Second, public morality. It is not adequate that a president simply be a Christian. He must also bring to bear the demands of the Gospel on every aspect of his administration, especially in dealing with the poor and the powerless of this nation and the world. It is my belief that Carter has tried as hard and effectively as any contemporary American politician to integrate his private beliefs with his public policies. There are several notable examples.

If Carter were to leave office tomorrow, history probably would remember him for his emphasis on human rights. You can question just how successful he has been in restoring human rights to the millions of oppressed persons in this country and the rest of the world: He acknowledges this. But Carter says that at the least he has raised the consciousness of every world leader to the matter of human rights. He has pointed out that violations of human rights occur in America as well as in other nations.

Carter traces the origins of human rights to the Old Testament Law and Prophets. He once said: “I have been steeped in the Bible since childhood, and I believe that anyone who reads the ancient words of the Old Testament with both sensitivity and care will find there the idea of government as something based on a voluntary covenant rather than force—the idea of equality before the law and the supremacy of law over the whims of any ruler; the idea of dignity of the individual human being and also of the individual conscience; the idea of service to the poor and to the oppressed.…” Often he has expanded his definition of human rights to include the right to a job, a place to live, an education, and good health.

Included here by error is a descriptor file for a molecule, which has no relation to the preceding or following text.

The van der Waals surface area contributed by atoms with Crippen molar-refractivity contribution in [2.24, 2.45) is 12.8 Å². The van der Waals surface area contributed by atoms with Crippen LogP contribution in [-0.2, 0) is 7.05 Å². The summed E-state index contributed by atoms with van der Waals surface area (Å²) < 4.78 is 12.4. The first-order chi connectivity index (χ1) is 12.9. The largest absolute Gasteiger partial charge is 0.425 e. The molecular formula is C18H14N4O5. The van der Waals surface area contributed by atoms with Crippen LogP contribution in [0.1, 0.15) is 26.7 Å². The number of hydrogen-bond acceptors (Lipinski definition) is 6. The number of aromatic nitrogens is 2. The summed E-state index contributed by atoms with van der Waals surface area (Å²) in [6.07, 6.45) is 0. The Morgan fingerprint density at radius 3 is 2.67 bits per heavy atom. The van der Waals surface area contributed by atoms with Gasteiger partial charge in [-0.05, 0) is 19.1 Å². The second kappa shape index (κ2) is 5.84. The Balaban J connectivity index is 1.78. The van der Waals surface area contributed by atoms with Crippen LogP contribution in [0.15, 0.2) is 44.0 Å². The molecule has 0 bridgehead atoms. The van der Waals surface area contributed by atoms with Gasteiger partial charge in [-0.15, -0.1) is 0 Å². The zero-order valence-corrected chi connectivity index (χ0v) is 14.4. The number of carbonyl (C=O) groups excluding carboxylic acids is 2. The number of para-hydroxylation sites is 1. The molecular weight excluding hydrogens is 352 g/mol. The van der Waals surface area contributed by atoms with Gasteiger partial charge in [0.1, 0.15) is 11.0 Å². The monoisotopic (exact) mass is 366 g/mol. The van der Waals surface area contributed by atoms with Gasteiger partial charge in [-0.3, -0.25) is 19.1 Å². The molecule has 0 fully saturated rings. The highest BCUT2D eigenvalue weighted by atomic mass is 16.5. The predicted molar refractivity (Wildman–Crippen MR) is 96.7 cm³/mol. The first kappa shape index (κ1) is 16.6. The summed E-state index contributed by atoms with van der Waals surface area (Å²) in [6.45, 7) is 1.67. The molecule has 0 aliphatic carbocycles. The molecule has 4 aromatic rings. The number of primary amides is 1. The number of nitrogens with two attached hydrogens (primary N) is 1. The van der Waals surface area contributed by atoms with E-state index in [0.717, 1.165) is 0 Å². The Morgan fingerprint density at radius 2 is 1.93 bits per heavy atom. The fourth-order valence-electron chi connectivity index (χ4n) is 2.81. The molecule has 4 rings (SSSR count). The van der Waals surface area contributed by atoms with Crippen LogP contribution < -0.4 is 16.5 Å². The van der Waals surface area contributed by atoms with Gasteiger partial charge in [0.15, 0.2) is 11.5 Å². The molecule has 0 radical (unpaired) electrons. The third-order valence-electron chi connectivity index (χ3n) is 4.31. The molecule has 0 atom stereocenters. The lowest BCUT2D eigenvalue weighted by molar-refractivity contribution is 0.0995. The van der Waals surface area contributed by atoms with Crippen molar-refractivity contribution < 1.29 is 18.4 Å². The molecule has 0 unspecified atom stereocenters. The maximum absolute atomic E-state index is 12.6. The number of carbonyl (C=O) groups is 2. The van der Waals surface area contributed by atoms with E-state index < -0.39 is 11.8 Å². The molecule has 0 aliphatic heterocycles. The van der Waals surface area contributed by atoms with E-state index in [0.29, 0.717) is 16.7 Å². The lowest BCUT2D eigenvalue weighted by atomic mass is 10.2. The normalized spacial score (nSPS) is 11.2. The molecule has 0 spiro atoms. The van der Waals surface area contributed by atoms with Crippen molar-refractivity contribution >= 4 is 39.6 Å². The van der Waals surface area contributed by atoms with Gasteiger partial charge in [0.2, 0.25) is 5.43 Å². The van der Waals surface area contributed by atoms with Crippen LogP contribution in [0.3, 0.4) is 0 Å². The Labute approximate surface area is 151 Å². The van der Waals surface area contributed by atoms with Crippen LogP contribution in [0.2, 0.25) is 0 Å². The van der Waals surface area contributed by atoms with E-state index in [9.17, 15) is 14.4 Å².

He also has defined power in terms of servanthood, a concept developed by the prophet Isaiah and later by Jesus Christ. He told employees at the Department of Health, Education and Welfare that he came “not as first boss’ but as ‘first servant.’ ” “There is a close correlation between worship services and correcting wrongs,” he said on one occasion. “That’s what the Bible teaches, because Jesus Christ never hid himself seven days a week in the synagogue. He walked the streets. He touched blind eyes. He healed those who were crippled. He pointed out injustice. He brought about compassion and brotherhood and love. And he changed lives.…”

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But the keen observer will realize that Carter’s administration has fallen far short of his lofty words. There are some bright spots. During his presidency, unemployment has dropped about 2 per cent. Of all presidential appointments, about 20 per cent have gone to women—five times as many as during the previous administration. Yet, no one can claim to have adequately responded to Malachi’s admonition not to oppress the wage earner when 6 per cent of the nation’s workforce do not have jobs and the percentage is twice as high for blacks and six times as high for black teen-agers. No one can claim to have adequately achieved justice when the role of most women in the government, even some with college degrees, is still that of the clerk-typist.

Time and time again the biblical writers speak of concern for the widow, the orphan, and the alien. Yet millions of people remain locked in poverty and on welfare rolls. The task before the nation is to change the institutional causes of these gripping human problems. Jimmy Carter’s task has just begun. Many evangelicals, such as Jim Wallis and Wes Michaelson at Sojourners magazine, have aspired to prophetic roles in calling America and the president to national righteousness. They have pointed to the unevenness of the Carter Administration in its human rights policies throughout the world and its inconsistency of talking about nuclear disarmament while actively considering plans to build the neutron bomb. All of us, including Jimmy Carter, need to pay attention to what they are saying.